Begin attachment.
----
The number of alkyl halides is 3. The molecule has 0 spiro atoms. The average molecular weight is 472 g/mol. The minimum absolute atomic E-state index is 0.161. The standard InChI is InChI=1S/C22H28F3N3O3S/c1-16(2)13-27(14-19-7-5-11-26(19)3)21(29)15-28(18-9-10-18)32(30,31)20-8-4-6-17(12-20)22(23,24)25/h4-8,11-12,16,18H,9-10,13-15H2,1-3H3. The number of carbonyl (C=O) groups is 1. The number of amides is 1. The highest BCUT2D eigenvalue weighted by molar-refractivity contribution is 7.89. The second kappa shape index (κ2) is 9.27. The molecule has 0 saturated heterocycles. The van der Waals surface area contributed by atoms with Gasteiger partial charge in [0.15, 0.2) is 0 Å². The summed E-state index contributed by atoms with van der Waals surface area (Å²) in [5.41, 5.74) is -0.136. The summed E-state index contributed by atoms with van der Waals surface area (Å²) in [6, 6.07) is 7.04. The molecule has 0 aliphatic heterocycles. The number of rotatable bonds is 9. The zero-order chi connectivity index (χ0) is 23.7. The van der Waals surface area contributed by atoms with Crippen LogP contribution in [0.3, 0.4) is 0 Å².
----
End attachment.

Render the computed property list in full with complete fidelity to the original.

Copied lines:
The number of alkyl halides is 3. The molecule has 0 spiro atoms. The average molecular weight is 472 g/mol. The minimum absolute atomic E-state index is 0.161. The standard InChI is InChI=1S/C22H28F3N3O3S/c1-16(2)13-27(14-19-7-5-11-26(19)3)21(29)15-28(18-9-10-18)32(30,31)20-8-4-6-17(12-20)22(23,24)25/h4-8,11-12,16,18H,9-10,13-15H2,1-3H3. The number of carbonyl (C=O) groups is 1. The number of amides is 1. The highest BCUT2D eigenvalue weighted by molar-refractivity contribution is 7.89. The second kappa shape index (κ2) is 9.27. The molecule has 0 saturated heterocycles. The van der Waals surface area contributed by atoms with Gasteiger partial charge in [0.15, 0.2) is 0 Å². The summed E-state index contributed by atoms with van der Waals surface area (Å²) in [5.41, 5.74) is -0.136. The summed E-state index contributed by atoms with van der Waals surface area (Å²) in [6, 6.07) is 7.04. The molecule has 0 aliphatic heterocycles. The number of rotatable bonds is 9. The zero-order chi connectivity index (χ0) is 23.7. The van der Waals surface area contributed by atoms with Crippen LogP contribution in [0.3, 0.4) is 0 Å².